Historically, most Christian “missions” have been focused on converting the “heathen” to Christianity, with social service and aide—medical care, building projects, and so forth—being looked at, at least in part, as a means to that end. But it is not always that way, nor obviously does it have to be. I have been told—by Rama Coomaraswamy, who knew her quite well—that Mother Teresa, for example, did not look on her work with the poor of Calcutta in this way, but instead recognized the truth and value of Hinduism, while simply helping the people who came her way.
As you know, I am all for dialogue and discussion between people of different faiths—provided each party fully accepts his own traditional dogmas—and it makes a certain amount of sense for Christians to talk about their religion with people who know nothing about it; but of course I also think that those Christians need to be prepared to listen and learn from the people they talk to about their own religious tradition. The problem is that it is seldom “a level playing field”. In other words, the missionaries have usually been trained to be spokesmen for Christianity, and any given Muslim or Hindu or Buddhist they meet may or may not have the training or mental equipment to explain his beliefs.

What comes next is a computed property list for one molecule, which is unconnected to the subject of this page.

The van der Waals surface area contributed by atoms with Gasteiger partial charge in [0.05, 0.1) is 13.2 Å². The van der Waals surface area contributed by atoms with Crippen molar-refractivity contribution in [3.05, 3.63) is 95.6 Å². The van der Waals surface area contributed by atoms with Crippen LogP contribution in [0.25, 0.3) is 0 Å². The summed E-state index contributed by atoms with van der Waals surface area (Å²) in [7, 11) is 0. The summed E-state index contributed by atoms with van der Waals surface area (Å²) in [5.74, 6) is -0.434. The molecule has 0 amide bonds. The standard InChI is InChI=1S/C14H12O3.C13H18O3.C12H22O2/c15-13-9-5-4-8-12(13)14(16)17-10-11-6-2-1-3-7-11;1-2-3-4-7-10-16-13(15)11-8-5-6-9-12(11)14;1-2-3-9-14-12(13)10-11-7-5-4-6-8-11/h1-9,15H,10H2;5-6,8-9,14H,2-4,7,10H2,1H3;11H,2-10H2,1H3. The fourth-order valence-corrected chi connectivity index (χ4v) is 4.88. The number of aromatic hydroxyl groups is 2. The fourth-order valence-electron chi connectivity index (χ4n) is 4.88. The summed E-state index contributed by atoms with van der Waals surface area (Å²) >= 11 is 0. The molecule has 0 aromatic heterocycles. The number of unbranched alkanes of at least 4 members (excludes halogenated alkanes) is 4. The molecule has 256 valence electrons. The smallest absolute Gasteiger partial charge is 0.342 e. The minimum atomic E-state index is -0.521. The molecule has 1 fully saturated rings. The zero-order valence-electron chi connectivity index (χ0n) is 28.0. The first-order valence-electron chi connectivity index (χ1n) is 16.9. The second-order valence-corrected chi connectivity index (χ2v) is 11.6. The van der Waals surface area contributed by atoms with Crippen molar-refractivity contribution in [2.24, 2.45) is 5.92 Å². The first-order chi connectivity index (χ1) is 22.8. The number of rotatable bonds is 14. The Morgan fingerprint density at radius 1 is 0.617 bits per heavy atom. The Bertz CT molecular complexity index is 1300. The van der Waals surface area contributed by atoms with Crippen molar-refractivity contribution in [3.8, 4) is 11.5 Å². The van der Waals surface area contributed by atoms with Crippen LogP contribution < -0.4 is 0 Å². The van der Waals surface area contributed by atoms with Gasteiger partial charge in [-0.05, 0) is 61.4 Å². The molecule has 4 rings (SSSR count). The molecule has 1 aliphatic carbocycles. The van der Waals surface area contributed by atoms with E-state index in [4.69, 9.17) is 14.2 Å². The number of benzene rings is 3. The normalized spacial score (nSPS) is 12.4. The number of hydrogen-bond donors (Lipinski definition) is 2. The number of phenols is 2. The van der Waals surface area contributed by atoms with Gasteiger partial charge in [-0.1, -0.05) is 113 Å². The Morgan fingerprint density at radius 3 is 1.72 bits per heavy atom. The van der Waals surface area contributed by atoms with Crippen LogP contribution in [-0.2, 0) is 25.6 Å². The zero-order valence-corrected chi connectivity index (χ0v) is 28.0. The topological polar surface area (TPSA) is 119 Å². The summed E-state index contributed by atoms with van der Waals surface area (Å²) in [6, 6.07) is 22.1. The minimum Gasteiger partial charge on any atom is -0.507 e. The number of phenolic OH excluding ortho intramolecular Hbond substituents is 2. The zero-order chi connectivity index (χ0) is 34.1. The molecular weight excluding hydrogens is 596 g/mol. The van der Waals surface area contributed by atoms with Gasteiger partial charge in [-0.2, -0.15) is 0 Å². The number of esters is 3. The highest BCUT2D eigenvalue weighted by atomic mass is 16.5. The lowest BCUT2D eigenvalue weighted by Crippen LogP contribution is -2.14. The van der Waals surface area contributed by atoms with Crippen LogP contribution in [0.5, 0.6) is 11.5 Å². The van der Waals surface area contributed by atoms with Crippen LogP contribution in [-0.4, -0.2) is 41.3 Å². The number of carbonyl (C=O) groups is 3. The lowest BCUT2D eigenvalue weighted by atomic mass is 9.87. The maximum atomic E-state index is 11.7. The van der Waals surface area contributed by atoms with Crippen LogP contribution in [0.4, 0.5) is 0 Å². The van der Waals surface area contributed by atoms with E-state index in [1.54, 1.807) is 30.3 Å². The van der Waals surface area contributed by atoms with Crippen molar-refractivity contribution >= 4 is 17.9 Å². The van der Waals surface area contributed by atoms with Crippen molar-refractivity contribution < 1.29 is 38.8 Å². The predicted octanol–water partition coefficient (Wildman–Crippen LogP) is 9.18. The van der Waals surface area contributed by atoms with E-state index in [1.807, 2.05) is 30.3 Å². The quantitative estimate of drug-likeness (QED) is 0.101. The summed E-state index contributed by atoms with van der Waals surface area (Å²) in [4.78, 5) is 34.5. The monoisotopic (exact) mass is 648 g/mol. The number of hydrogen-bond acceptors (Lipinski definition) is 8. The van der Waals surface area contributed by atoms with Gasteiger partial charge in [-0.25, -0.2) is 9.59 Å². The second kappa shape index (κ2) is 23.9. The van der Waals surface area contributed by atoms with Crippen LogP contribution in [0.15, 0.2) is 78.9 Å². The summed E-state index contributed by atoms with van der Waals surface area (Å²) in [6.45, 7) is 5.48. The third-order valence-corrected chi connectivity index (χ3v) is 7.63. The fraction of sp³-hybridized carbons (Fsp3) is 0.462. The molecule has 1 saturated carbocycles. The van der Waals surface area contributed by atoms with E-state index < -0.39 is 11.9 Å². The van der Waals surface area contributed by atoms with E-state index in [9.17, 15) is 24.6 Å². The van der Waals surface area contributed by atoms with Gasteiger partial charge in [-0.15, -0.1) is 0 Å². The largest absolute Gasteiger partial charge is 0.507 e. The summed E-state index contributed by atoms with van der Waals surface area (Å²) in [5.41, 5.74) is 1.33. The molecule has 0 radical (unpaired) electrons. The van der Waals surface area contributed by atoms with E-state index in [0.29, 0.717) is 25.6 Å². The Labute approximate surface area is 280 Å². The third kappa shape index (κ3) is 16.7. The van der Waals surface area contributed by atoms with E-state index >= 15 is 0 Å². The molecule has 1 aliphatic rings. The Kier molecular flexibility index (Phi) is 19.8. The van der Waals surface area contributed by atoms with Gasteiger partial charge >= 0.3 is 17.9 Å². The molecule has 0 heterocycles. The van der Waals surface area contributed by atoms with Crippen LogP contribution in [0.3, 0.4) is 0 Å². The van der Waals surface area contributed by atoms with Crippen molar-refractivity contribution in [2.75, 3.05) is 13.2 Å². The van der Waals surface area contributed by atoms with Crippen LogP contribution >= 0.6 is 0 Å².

Some of the most interesting cases have been those where highly educated Christian missionaries, like the French Benedictine monk Henri Le Saux (1910-73), who went to India as a missionary, were able to meet their non-Christian equals (or superiors). Father Le Saux had an especially important encounter with the great Hindu jnanin master Ramana Maharshi, and became convinced that Hinduism and Christianity were merely two forms of an identical truth. The monk actually changed his name to the Sanskrit Abhishiktananda (meaning “Bliss of the Anointed One [i.e., Christ]), and lived in India for the rest of his life, no longer concerned about converting the people around him.